The iPad 2 is still the king of the tablet heap, to the point that it almost seems superfluous to speak of a "tablet market" outside of the iPad 2's buyers. So in order to differentiate their wares from the iPad, other tablet makers have had to make sure their gadgets are either better at something, or better for a certain group of users.
Toshiba is going the second route with its upcoming Thrive tablet. Powered by Google's Android operating system, the Thrive is designed as a "transition product" for people who are used to a laptop or netbook. Here's why laptop and netbook owners may find the Thrive attractive:
Colored, replaceable backplates
The iPad 2's Smart Covers both protect the iPad 2's screen, and prop it up for use as a keyboard or for watching movies. They're an optional accessory, though, and a leather Smart Cover can sell for as much as $69 (the plastic ones are $39). And while Smart Covers have vibrant colors, the iPad 2 itself comes in only two shades: Black and white.
It's not clear how much the Thrive's additional backplates will cost, but "5 additional colors" will be available, letting you customize your tablet in the bright colors familiar to laptop and netbook owners.
Laptop-style ports and features
The iPad 2 requires an optional adapter ($29) to read pictures from a camera or memory card. The Thrive, in contrast, comes with its own laptop-style memory card reader, plus a USB port. So you can transfer pictures to it just by plugging in your memory card, or connecting your camera to it.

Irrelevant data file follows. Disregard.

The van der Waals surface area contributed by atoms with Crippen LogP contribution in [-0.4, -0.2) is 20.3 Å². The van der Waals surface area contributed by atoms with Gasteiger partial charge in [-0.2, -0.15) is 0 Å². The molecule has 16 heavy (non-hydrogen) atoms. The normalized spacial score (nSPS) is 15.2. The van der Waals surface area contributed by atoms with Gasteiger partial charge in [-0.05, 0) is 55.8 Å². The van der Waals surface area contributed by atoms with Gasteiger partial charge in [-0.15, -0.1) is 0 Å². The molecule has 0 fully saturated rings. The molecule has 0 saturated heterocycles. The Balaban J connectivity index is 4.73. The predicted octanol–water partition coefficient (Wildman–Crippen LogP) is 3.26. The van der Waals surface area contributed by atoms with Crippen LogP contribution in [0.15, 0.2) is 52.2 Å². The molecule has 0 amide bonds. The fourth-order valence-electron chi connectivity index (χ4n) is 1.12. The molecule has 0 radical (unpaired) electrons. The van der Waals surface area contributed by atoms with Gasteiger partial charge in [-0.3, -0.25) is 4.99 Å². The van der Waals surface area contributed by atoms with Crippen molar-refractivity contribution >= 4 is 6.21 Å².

The Thrive also has an HDMI port, which allows you to use an optional cable to connect it to your HDTV and view pictures and videos on the big screen. Apple's iPad 2 has a similar feature, but it requires yet another optional adapter in addition to the HD video cable.
Lower price tag
An entry-level iPad 2, with 16 GBs of memory and only Wi-Fi for wireless Internet, costs $499 from the Apple Store. Refurbished models cost less, of course, but add in the cost of adapters and a Smart Cover and you may be looking at closer to $600 just to get started.
The Thrive, on the other hand, costs $479 for a 16 GB model, or $429 for 8 GBs. This lower-capacity model offers a cheaper option, for those who don't need to carry around an entire library of music and video -- or who primarily watch and listen to things online.
But is it worth it?
If the Thrive's price tag is its most attractive feature to you, you may instead be interested in an Asus Transformer ($399). This full-featured tablet even has a laptop-style keyboard attachment ($150 extra), which both serves as an extra battery and lets you type and use a touchpad to navigate. If anything, it may be better for introducing a laptop owner to a tablet just because of the familiar form factor.
Meanwhile, even though Android's app catalog has grown in recent years, its selection of tablet apps still pales in comparison to the iPad's 65,000 specially designed apps. If you've heard of a tablet app that you wanted to try out, and it's not made by Google, it's probably only available for the iPad. Keep that in mind, when shopping for "tablets."
Jared Spurbeck is an open-source software enthusiast, who uses an Android phone and an Ubuntu laptop PC. He has been writing about technology and electronics since 2008.